“No pressure, no diamonds.” – Thomas Carlyle
Two performers were talking about a musical they were rehearsing for. The girl was anxious and seemed to be in need of support for her idea to put together extra rehearsals on their own. The guy was confident and didn’t think extra practice would benefit them much more so he said he was relaxed and that she should take it easy.
The girl asked him how he could be relaxed when they were premiering in a few days and neither one of them were hitting their marks in certain scenes. He was trying to be supportive by acknowledging her fears but kept trying to convince her that there was nothing they could do about it now.
This went on for some time until she said: “Do you know what the director told me? That i’m a natural. I’ve got to get it right!”.
I wanted to go over there and tell her that she wasn’t. What the director said was complete garbage and that’s the reason she’s so anxious. The director tried to give her a compliment but had inadvertently put her under pressure by putting a label on her that’s impossible to live up to.
The biggest problem however is that she agreed with the assessment. It’s kind of like being labelled a “genius”. That’s putting the bar really high. What happens if we fail to live up to it? Then we’re fakes.
I can remember something similar happening to me. I’ve always been interested in solving problems. At school we were assigned a problem. While it was being explained to us my mind just went to some weird place and I just came up with the answer on the spot: “Why don’t we..?” I asked and everybody looked at me. One guy said those little words that’d haunt me until I was finished with school: “Whoa, you’re like some savant!”.
This was way before I delved into the worlds of psychology, creativity and self improvement. The next time we got a similar task I noticed people expecting me to do it again. Like some circus freak. I felt awful. Like I was letting them down and that I was a disappointment.
The most likely reason for the quick success the first time was that i’d gravitated towards that type of thinking. I probably had some kind of associations to the problem and therefore the answer came easily. I’d done the work necessary to complete the task while other problems needed other types of thinking and frames of reference.
That’s a big problem. Especially for those who put in a lot of effort and practice that isn’t seen by the general public. They might know or intuit but since they haven’t witnessed the entire journey they’re prone to use words like “talent”, “genius” or synonyms to rationalize what they can’t explain in any other way.
In the 1950’s Solomon Asch performed an experiment on conformity. Watch it here.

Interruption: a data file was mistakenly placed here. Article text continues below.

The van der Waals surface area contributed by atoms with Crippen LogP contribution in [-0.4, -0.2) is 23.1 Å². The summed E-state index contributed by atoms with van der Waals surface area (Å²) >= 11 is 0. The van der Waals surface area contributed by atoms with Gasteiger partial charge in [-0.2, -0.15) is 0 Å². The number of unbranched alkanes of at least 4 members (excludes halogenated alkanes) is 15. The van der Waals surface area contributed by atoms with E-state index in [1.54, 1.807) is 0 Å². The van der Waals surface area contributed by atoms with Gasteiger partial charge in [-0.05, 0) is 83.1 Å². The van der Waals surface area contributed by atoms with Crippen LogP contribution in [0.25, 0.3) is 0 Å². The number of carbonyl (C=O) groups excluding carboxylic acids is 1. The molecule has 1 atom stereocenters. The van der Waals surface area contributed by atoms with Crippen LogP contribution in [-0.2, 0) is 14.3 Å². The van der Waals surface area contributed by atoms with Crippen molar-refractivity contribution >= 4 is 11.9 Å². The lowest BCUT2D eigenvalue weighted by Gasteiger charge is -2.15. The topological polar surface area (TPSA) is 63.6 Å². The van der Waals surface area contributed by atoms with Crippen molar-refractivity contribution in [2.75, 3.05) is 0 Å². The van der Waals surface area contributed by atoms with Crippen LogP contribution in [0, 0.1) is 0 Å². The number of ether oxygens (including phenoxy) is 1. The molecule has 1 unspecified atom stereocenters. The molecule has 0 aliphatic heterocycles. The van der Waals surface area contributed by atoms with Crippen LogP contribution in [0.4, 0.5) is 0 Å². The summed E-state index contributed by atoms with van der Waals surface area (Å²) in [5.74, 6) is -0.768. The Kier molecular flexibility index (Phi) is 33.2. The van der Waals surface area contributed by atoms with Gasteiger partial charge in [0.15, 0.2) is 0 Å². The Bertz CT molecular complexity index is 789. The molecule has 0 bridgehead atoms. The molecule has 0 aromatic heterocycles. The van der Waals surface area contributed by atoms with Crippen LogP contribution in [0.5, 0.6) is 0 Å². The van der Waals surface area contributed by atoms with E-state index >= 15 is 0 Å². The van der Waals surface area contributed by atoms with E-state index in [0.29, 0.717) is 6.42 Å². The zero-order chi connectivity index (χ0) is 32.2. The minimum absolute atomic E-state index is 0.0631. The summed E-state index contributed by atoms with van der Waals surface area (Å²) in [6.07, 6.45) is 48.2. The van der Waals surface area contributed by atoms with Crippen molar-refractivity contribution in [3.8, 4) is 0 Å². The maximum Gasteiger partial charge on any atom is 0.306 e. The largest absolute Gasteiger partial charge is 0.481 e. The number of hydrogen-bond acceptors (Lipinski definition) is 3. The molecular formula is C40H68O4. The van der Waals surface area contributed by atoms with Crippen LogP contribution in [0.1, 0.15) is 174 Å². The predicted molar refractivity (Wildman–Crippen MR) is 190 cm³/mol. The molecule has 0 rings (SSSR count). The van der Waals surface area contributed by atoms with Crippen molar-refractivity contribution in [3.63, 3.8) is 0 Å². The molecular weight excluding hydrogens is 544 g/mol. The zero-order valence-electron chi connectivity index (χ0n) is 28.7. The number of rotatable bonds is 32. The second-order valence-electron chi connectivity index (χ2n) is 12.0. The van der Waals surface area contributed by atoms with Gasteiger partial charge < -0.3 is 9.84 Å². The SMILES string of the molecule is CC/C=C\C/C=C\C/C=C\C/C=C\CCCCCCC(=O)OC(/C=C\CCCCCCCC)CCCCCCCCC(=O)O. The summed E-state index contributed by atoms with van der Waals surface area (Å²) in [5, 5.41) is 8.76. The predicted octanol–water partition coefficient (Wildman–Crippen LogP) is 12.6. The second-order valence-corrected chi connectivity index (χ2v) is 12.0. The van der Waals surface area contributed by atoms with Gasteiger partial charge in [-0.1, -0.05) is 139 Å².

The results showed that 37% of participants were willing to go along with what the group thinks in order to avoid the embarassment of sticking out.
That’s what happens to us when we’re singled out to be special. If enough people tell us that we have some magical ability we tend to believe them. Instead we should ask ourselves “is it really true or is there an explanation to why that is?”.
There’s another big issue besides putting the person on a pedestal. By saying things like that we reduce the importance of the hard work the people actually have put into honing their craft.
I’m not saying that there isn’t a certain amount of “natural” gifts we are granted. Genes, environment, nurture etc play a big role in our development. But they aren’t everything. We aren’t born with talents for dancing, singing, programming, farming or whatever. Those are skills. We develop them.
We might do well in looking at how the physics of pressure work. We can put on our rubber boots, step in soft ground and sink right in. Then we can watch as an M1 Abrams tank traverses the same terrain without sinking in. Why?
It’s because the pressure is distributed over a larger area. With us it’s focused on the soles of our boots while the tank which weighs 60 tonnes more than us puts less pressure on the ground.
That’s what the genius and talent labels do to us. It focuses pressure on one point rather than distributing it over the collected hours of effort we’ve put into our craft.
Now, some people are born with genes that make them grow taller. If the environment is conducive they’ll flourish but if there is little use for that particular trait they’ll have to adapt or find another environment where that trait is more needed.
Take a basketball player for example. We need to differentiate between compliments based on innate abilities like “You’re tall!” versus false ones like “You’re a natural!”. Nobody comes into this world dribbling a basketball. They’ve worked hard at becoming good at it.
We do however come in dribbling saliva.
The next time you feel like you have to live up to the hype, lean into it knowing that you’ve done the best you can with what you’ve got. If this one doesn’t go your way it doesn’t say anything about who you are as a human being.
Pressure can be good, it can help motivate us we just need to spread it out over a larger area rather than focusing on one aspect of our performance or ourselves.
Learn from the experience and keep growing!